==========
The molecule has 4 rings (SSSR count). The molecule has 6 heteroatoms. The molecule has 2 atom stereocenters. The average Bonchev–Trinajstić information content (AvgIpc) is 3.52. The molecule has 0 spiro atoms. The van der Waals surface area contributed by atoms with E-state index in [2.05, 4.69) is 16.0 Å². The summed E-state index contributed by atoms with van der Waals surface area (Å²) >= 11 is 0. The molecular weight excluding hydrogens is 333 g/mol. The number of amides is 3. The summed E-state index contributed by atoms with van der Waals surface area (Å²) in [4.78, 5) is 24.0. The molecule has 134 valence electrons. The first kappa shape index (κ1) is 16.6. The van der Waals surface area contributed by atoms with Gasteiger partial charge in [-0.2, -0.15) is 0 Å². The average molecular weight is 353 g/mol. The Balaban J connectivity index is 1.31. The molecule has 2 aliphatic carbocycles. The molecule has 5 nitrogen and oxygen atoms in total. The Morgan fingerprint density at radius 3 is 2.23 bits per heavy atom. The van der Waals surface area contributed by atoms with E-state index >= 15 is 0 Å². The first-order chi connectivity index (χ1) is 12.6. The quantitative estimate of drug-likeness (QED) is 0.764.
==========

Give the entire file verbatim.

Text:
The molecule has 4 rings (SSSR count). The molecule has 6 heteroatoms. The molecule has 2 atom stereocenters. The average Bonchev–Trinajstić information content (AvgIpc) is 3.52. The molecule has 0 spiro atoms. The van der Waals surface area contributed by atoms with E-state index in [2.05, 4.69) is 16.0 Å². The summed E-state index contributed by atoms with van der Waals surface area (Å²) >= 11 is 0. The molecular weight excluding hydrogens is 333 g/mol. The number of amides is 3. The summed E-state index contributed by atoms with van der Waals surface area (Å²) in [4.78, 5) is 24.0. The molecule has 134 valence electrons. The first kappa shape index (κ1) is 16.6. The van der Waals surface area contributed by atoms with Gasteiger partial charge in [-0.2, -0.15) is 0 Å². The average molecular weight is 353 g/mol. The Balaban J connectivity index is 1.31. The molecule has 2 aliphatic carbocycles. The molecule has 5 nitrogen and oxygen atoms in total. The Morgan fingerprint density at radius 3 is 2.23 bits per heavy atom. The van der Waals surface area contributed by atoms with E-state index >= 15 is 0 Å². The first-order chi connectivity index (χ1) is 12.6. The quantitative estimate of drug-likeness (QED) is 0.764.